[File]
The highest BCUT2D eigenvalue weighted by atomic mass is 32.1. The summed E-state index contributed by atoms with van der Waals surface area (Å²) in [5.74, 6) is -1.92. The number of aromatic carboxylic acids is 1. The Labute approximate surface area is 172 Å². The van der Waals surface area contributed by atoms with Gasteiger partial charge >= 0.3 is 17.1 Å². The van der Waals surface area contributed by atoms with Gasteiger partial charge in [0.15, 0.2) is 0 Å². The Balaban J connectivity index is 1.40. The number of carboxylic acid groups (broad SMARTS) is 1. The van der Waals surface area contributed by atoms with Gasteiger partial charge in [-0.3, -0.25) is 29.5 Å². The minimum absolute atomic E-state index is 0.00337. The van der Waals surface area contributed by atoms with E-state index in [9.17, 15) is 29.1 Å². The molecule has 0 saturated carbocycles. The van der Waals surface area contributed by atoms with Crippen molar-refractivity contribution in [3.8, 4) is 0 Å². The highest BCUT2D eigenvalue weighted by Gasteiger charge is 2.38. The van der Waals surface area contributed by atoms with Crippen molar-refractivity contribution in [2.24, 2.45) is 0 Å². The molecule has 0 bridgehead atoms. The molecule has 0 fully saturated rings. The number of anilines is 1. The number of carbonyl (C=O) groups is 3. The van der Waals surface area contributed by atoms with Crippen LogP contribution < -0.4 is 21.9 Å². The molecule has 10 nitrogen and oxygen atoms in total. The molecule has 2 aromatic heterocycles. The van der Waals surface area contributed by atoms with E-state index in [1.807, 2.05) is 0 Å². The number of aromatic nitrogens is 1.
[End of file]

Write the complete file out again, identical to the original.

The highest BCUT2D eigenvalue weighted by atomic mass is 32.1. The summed E-state index contributed by atoms with van der Waals surface area (Å²) in [5.74, 6) is -1.92. The number of aromatic carboxylic acids is 1. The Labute approximate surface area is 172 Å². The van der Waals surface area contributed by atoms with Gasteiger partial charge >= 0.3 is 17.1 Å². The van der Waals surface area contributed by atoms with Gasteiger partial charge in [0.15, 0.2) is 0 Å². The Balaban J connectivity index is 1.40. The number of carboxylic acid groups (broad SMARTS) is 1. The van der Waals surface area contributed by atoms with Gasteiger partial charge in [-0.3, -0.25) is 29.5 Å². The minimum absolute atomic E-state index is 0.00337. The van der Waals surface area contributed by atoms with E-state index in [9.17, 15) is 29.1 Å². The molecule has 0 saturated carbocycles. The van der Waals surface area contributed by atoms with Crippen molar-refractivity contribution in [3.8, 4) is 0 Å². The highest BCUT2D eigenvalue weighted by Gasteiger charge is 2.38. The van der Waals surface area contributed by atoms with Crippen molar-refractivity contribution in [2.24, 2.45) is 0 Å². The molecule has 0 bridgehead atoms. The molecule has 0 fully saturated rings. The number of anilines is 1. The number of carbonyl (C=O) groups is 3. The van der Waals surface area contributed by atoms with Crippen LogP contribution < -0.4 is 21.9 Å². The molecule has 10 nitrogen and oxygen atoms in total. The molecule has 2 aromatic heterocycles. The van der Waals surface area contributed by atoms with E-state index in [1.807, 2.05) is 0 Å². The number of aromatic nitrogens is 1.